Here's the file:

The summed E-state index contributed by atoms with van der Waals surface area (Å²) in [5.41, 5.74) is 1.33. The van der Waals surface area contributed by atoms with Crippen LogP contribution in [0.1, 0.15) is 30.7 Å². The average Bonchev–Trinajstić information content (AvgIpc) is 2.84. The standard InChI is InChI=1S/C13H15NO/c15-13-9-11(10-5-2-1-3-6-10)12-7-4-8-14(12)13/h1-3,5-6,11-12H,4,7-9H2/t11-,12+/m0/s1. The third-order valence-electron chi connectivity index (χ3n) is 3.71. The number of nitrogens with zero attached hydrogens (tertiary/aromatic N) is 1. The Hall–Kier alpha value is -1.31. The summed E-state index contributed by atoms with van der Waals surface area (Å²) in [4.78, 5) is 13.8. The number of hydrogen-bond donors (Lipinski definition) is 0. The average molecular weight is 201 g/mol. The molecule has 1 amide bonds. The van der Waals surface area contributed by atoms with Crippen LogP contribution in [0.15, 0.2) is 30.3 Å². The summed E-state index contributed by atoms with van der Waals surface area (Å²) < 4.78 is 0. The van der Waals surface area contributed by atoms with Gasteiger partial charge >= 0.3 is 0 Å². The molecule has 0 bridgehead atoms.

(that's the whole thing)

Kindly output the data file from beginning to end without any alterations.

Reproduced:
The summed E-state index contributed by atoms with van der Waals surface area (Å²) in [5.41, 5.74) is 1.33. The van der Waals surface area contributed by atoms with Crippen LogP contribution in [0.1, 0.15) is 30.7 Å². The average Bonchev–Trinajstić information content (AvgIpc) is 2.84. The standard InChI is InChI=1S/C13H15NO/c15-13-9-11(10-5-2-1-3-6-10)12-7-4-8-14(12)13/h1-3,5-6,11-12H,4,7-9H2/t11-,12+/m0/s1. The third-order valence-electron chi connectivity index (χ3n) is 3.71. The number of nitrogens with zero attached hydrogens (tertiary/aromatic N) is 1. The Hall–Kier alpha value is -1.31. The summed E-state index contributed by atoms with van der Waals surface area (Å²) in [4.78, 5) is 13.8. The number of hydrogen-bond donors (Lipinski definition) is 0. The average molecular weight is 201 g/mol. The molecule has 1 amide bonds. The van der Waals surface area contributed by atoms with Crippen LogP contribution in [0.15, 0.2) is 30.3 Å². The summed E-state index contributed by atoms with van der Waals surface area (Å²) < 4.78 is 0. The van der Waals surface area contributed by atoms with Gasteiger partial charge >= 0.3 is 0 Å². The molecule has 0 bridgehead atoms.